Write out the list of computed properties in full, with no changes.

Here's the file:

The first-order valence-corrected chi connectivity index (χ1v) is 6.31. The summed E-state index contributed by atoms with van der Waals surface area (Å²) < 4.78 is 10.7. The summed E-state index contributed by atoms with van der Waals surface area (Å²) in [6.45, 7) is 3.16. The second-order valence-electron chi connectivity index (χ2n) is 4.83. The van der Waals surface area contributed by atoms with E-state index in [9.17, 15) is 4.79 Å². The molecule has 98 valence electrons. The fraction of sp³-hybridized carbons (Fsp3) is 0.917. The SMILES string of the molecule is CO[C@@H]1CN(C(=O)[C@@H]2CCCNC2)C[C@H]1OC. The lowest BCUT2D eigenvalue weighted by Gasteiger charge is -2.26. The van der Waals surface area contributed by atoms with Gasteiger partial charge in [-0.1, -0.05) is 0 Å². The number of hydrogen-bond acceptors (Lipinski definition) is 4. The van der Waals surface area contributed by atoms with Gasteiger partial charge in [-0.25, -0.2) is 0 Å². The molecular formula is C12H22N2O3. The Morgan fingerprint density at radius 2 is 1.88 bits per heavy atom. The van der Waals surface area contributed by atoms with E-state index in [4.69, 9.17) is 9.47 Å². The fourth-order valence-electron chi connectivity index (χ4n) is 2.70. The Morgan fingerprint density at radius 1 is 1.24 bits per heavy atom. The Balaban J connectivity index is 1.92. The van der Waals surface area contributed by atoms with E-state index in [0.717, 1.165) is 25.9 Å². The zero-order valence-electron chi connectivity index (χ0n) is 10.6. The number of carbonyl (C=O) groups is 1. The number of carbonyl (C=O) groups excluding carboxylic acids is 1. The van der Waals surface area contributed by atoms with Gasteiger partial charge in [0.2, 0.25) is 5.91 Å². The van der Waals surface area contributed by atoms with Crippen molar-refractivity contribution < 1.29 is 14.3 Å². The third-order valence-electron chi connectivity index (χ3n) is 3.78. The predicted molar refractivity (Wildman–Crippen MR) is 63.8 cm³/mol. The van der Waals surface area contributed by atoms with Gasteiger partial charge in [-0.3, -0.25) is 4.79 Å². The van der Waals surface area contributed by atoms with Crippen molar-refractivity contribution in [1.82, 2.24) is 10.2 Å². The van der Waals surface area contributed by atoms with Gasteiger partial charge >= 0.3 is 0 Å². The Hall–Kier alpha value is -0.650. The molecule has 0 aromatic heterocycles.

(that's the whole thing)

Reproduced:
The first-order valence-corrected chi connectivity index (χ1v) is 6.31. The summed E-state index contributed by atoms with van der Waals surface area (Å²) < 4.78 is 10.7. The summed E-state index contributed by atoms with van der Waals surface area (Å²) in [6.45, 7) is 3.16. The second-order valence-electron chi connectivity index (χ2n) is 4.83. The van der Waals surface area contributed by atoms with E-state index in [9.17, 15) is 4.79 Å². The molecule has 98 valence electrons. The fraction of sp³-hybridized carbons (Fsp3) is 0.917. The SMILES string of the molecule is CO[C@@H]1CN(C(=O)[C@@H]2CCCNC2)C[C@H]1OC. The lowest BCUT2D eigenvalue weighted by Gasteiger charge is -2.26. The van der Waals surface area contributed by atoms with Gasteiger partial charge in [-0.1, -0.05) is 0 Å². The number of hydrogen-bond acceptors (Lipinski definition) is 4. The van der Waals surface area contributed by atoms with Gasteiger partial charge in [-0.25, -0.2) is 0 Å². The molecular formula is C12H22N2O3. The Morgan fingerprint density at radius 2 is 1.88 bits per heavy atom. The van der Waals surface area contributed by atoms with E-state index in [4.69, 9.17) is 9.47 Å². The fourth-order valence-electron chi connectivity index (χ4n) is 2.70. The Morgan fingerprint density at radius 1 is 1.24 bits per heavy atom. The Balaban J connectivity index is 1.92. The van der Waals surface area contributed by atoms with E-state index in [0.717, 1.165) is 25.9 Å². The zero-order valence-electron chi connectivity index (χ0n) is 10.6. The number of carbonyl (C=O) groups is 1. The number of carbonyl (C=O) groups excluding carboxylic acids is 1. The van der Waals surface area contributed by atoms with Gasteiger partial charge in [0.2, 0.25) is 5.91 Å². The van der Waals surface area contributed by atoms with Crippen molar-refractivity contribution < 1.29 is 14.3 Å². The third-order valence-electron chi connectivity index (χ3n) is 3.78. The predicted molar refractivity (Wildman–Crippen MR) is 63.8 cm³/mol. The van der Waals surface area contributed by atoms with Gasteiger partial charge in [-0.3, -0.25) is 4.79 Å². The van der Waals surface area contributed by atoms with Crippen molar-refractivity contribution in [1.82, 2.24) is 10.2 Å². The van der Waals surface area contributed by atoms with Gasteiger partial charge >= 0.3 is 0 Å². The Hall–Kier alpha value is -0.650. The molecule has 0 aromatic heterocycles.